Amino acids, the basic components of proteins, have long represented the most economical and efficient means for adapting the protein composition of the diets of animals bred for productive purposes to the increasing needs dictated by genetic improvement and the qualitative demands of the market for products of animal origin. Consequently, amino acids, particularly lysine and methionine, are commonly provided to animals in variable amounts according to the amino acid composition of the base feed and of the required nutritional objectives.
Amino acids of industrial origin come from chemical synthesis or fermentation processes, and are available to the animal feed industry either in powder or liquid form, chemically formulated either as natural-like amino acids or as various chemical derivatives, which are then metabolized by the animal in biologically active amino acids.
A "common" amino acid is a L-amino acid selected from the group consisting of glycine, leucine, isoleucine, valine, alanine, phenylalanine, tyrosine, tryptophan, aspartate, asparagine, glutamate, glutamine, cysteine, methionine, arginine, lysine, proline, serine, threonine and histidine. An "uncommon" amino acid includes one selected from the group consisting of D-amino acids, homo-amino acids, N-alkyl amino acids, dehydroamino acids, aromatic amino acids (other than phenylalanine, tyrosine and tryptophan), ortho-, meta- or para-aminobenzoic acid, ornithine, citrulline, norleucine, .quadrature.-glutamic acid, aminobutyric acid (Abu), and .alpha.-.alpha. disubstituted amino acids.
Citrulline is made from ornithine and carbamoyl phosphate in one of the central reactions in the urea cycle. It is also produced from arginine as a by-product of the reaction catalyzed by NOS family. Arginine is first oxidized into N-hydroxyl-arginine, which is then further oxidized to citrulline concomitant with release of nitric oxide. When starved for arginine, organisms will convert ornithine to citrulline, which in turn gives arginine. L-citrulline is also viewed a nonessential amino acid in humans for nitrogen balance and metabolic purposes without supplemental supply of L-citrulline. This amino acid is not a component of most proteins within the human body except for some specialized proteins in cells in the epidermis, hair, and in myelin.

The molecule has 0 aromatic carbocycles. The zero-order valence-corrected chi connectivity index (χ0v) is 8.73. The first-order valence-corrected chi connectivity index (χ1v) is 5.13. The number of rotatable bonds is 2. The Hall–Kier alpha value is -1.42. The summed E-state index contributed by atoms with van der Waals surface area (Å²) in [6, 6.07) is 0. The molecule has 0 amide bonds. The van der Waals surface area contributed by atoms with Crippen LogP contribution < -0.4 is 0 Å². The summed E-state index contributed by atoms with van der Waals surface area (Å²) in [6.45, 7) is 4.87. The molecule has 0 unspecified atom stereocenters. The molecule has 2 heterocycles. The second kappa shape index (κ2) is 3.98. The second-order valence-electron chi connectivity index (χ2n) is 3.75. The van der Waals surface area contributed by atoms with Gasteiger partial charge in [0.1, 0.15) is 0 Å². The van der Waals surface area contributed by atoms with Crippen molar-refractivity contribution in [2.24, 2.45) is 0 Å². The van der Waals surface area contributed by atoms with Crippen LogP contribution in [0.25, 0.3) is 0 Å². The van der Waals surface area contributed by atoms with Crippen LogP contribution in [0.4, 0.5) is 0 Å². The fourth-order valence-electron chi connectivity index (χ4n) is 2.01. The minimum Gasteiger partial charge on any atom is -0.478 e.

Although citrulline is not coded for by DNA directly, several proteins are known to contain citrulline as a result of a posttranslational modification. These citrulline residues are generated by a family of enzymes called peptidylarginine deiminases (PADs), which convert arginine into citrulline in a process called citrullination or deimination. Proteins that normally contain citrulline residues include myelin basic protein (MBP), filaggrin, and several histone proteins, whereas other proteins, such as fibrin and vimentin are susceptible to citrullination during cell death and tissue inflammation.
Patients with rheumatoid arthritis often (at least 80% of them) develop an immune response against proteins containing citrulline. Although the origin of this immune response is not known, detection of antibodies reactive with citrulline containing proteins or peptides is now becoming an important help in the diagnosis of rheumatoid arthritis.